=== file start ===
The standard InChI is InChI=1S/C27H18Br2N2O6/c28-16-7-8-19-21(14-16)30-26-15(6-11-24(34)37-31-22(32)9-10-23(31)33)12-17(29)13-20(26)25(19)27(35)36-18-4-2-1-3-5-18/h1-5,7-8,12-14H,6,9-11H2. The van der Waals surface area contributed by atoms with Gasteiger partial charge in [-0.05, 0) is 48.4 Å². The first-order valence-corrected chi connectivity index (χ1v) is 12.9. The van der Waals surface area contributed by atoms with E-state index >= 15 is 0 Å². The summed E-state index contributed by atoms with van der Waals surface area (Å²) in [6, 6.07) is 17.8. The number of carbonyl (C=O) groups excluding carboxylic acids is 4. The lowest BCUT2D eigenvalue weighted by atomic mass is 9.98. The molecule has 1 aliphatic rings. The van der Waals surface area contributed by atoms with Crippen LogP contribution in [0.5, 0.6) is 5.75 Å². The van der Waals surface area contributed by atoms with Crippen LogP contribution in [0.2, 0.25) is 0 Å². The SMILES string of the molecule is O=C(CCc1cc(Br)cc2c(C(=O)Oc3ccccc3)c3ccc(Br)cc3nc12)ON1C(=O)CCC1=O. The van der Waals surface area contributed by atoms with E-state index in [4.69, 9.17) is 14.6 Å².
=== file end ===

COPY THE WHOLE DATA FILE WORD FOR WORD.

The standard InChI is InChI=1S/C27H18Br2N2O6/c28-16-7-8-19-21(14-16)30-26-15(6-11-24(34)37-31-22(32)9-10-23(31)33)12-17(29)13-20(26)25(19)27(35)36-18-4-2-1-3-5-18/h1-5,7-8,12-14H,6,9-11H2. The van der Waals surface area contributed by atoms with Gasteiger partial charge in [-0.05, 0) is 48.4 Å². The first-order valence-corrected chi connectivity index (χ1v) is 12.9. The van der Waals surface area contributed by atoms with E-state index >= 15 is 0 Å². The summed E-state index contributed by atoms with van der Waals surface area (Å²) in [6, 6.07) is 17.8. The number of carbonyl (C=O) groups excluding carboxylic acids is 4. The lowest BCUT2D eigenvalue weighted by atomic mass is 9.98. The molecule has 1 aliphatic rings. The van der Waals surface area contributed by atoms with Crippen LogP contribution in [0.5, 0.6) is 5.75 Å². The van der Waals surface area contributed by atoms with Crippen LogP contribution in [0.2, 0.25) is 0 Å². The SMILES string of the molecule is O=C(CCc1cc(Br)cc2c(C(=O)Oc3ccccc3)c3ccc(Br)cc3nc12)ON1C(=O)CCC1=O. The van der Waals surface area contributed by atoms with E-state index in [4.69, 9.17) is 14.6 Å².